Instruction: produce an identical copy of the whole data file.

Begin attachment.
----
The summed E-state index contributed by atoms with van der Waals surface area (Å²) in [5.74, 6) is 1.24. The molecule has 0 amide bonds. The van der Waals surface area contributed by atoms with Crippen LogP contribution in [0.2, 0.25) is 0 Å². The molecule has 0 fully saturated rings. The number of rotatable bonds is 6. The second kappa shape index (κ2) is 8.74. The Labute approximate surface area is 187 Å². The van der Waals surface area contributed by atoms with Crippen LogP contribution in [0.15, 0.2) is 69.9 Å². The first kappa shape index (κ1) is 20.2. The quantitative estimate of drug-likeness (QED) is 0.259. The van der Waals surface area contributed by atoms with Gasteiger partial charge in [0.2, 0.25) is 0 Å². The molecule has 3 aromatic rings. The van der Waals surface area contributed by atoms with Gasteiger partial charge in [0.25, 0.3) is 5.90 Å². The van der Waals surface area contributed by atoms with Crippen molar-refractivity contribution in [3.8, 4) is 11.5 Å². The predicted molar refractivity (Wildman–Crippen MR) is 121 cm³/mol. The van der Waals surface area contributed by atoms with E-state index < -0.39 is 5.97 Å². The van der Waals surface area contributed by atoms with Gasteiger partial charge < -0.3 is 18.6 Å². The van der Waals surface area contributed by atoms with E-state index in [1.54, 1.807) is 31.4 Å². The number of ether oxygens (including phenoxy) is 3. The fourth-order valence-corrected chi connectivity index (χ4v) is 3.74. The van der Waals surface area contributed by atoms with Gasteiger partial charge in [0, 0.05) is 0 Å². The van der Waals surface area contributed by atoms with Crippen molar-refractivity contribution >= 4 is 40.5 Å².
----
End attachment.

The summed E-state index contributed by atoms with van der Waals surface area (Å²) in [5.74, 6) is 1.24. The molecule has 0 amide bonds. The van der Waals surface area contributed by atoms with Crippen LogP contribution in [0.2, 0.25) is 0 Å². The molecule has 0 fully saturated rings. The number of rotatable bonds is 6. The second kappa shape index (κ2) is 8.74. The Labute approximate surface area is 187 Å². The van der Waals surface area contributed by atoms with Crippen LogP contribution in [0.15, 0.2) is 69.9 Å². The first kappa shape index (κ1) is 20.2. The quantitative estimate of drug-likeness (QED) is 0.259. The van der Waals surface area contributed by atoms with Gasteiger partial charge in [0.2, 0.25) is 0 Å². The molecule has 3 aromatic rings. The van der Waals surface area contributed by atoms with Gasteiger partial charge in [0.25, 0.3) is 5.90 Å². The van der Waals surface area contributed by atoms with Crippen molar-refractivity contribution in [3.8, 4) is 11.5 Å². The predicted molar refractivity (Wildman–Crippen MR) is 121 cm³/mol. The van der Waals surface area contributed by atoms with E-state index < -0.39 is 5.97 Å². The van der Waals surface area contributed by atoms with Gasteiger partial charge < -0.3 is 18.6 Å². The van der Waals surface area contributed by atoms with E-state index in [1.54, 1.807) is 31.4 Å². The number of ether oxygens (including phenoxy) is 3. The fourth-order valence-corrected chi connectivity index (χ4v) is 3.74. The van der Waals surface area contributed by atoms with Gasteiger partial charge in [0, 0.05) is 0 Å². The van der Waals surface area contributed by atoms with Crippen molar-refractivity contribution >= 4 is 40.5 Å².